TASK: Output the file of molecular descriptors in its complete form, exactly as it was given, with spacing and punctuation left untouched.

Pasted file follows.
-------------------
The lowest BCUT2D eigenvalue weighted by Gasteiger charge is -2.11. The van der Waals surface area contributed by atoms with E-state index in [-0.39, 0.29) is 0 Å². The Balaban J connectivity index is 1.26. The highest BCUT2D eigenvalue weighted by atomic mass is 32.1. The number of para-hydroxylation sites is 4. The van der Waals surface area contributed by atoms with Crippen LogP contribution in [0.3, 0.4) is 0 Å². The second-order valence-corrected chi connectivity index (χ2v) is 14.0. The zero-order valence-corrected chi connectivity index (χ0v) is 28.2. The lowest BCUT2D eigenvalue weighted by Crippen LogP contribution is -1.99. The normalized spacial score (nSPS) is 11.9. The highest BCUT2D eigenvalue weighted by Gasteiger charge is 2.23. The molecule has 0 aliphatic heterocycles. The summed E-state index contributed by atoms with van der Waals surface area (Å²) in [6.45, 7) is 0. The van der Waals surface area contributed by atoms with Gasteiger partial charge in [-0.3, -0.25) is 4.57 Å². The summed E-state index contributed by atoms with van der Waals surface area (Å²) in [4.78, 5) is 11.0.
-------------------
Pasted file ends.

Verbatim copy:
The lowest BCUT2D eigenvalue weighted by Gasteiger charge is -2.11. The van der Waals surface area contributed by atoms with E-state index in [-0.39, 0.29) is 0 Å². The Balaban J connectivity index is 1.26. The highest BCUT2D eigenvalue weighted by atomic mass is 32.1. The number of para-hydroxylation sites is 4. The van der Waals surface area contributed by atoms with Crippen LogP contribution in [0.3, 0.4) is 0 Å². The second-order valence-corrected chi connectivity index (χ2v) is 14.0. The zero-order valence-corrected chi connectivity index (χ0v) is 28.2. The lowest BCUT2D eigenvalue weighted by Crippen LogP contribution is -1.99. The normalized spacial score (nSPS) is 11.9. The highest BCUT2D eigenvalue weighted by Gasteiger charge is 2.23. The molecule has 0 aliphatic heterocycles. The summed E-state index contributed by atoms with van der Waals surface area (Å²) in [6.45, 7) is 0. The van der Waals surface area contributed by atoms with Gasteiger partial charge in [-0.3, -0.25) is 4.57 Å². The summed E-state index contributed by atoms with van der Waals surface area (Å²) in [4.78, 5) is 11.0.